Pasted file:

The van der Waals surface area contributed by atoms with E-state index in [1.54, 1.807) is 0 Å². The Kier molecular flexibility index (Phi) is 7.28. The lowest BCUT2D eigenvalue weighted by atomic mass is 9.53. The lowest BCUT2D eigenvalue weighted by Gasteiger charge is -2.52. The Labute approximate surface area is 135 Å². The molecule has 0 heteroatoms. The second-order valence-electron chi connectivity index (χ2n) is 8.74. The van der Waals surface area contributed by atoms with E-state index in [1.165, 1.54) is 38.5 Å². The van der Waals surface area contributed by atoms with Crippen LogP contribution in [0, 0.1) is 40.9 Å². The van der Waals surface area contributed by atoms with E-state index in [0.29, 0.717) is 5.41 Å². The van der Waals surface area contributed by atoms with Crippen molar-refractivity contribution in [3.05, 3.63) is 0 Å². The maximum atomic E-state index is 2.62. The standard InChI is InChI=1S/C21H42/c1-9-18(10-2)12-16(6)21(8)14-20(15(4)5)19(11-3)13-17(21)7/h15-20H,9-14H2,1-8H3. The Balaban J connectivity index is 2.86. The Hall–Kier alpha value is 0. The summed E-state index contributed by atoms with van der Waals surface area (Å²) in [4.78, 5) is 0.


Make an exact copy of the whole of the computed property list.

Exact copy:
The van der Waals surface area contributed by atoms with E-state index in [1.54, 1.807) is 0 Å². The Kier molecular flexibility index (Phi) is 7.28. The lowest BCUT2D eigenvalue weighted by atomic mass is 9.53. The lowest BCUT2D eigenvalue weighted by Gasteiger charge is -2.52. The Labute approximate surface area is 135 Å². The molecule has 0 heteroatoms. The second-order valence-electron chi connectivity index (χ2n) is 8.74. The van der Waals surface area contributed by atoms with E-state index in [1.165, 1.54) is 38.5 Å². The van der Waals surface area contributed by atoms with Crippen LogP contribution in [0, 0.1) is 40.9 Å². The van der Waals surface area contributed by atoms with E-state index in [0.29, 0.717) is 5.41 Å². The van der Waals surface area contributed by atoms with Crippen molar-refractivity contribution in [3.05, 3.63) is 0 Å². The maximum atomic E-state index is 2.62. The standard InChI is InChI=1S/C21H42/c1-9-18(10-2)12-16(6)21(8)14-20(15(4)5)19(11-3)13-17(21)7/h15-20H,9-14H2,1-8H3. The Balaban J connectivity index is 2.86. The Hall–Kier alpha value is 0. The summed E-state index contributed by atoms with van der Waals surface area (Å²) in [4.78, 5) is 0.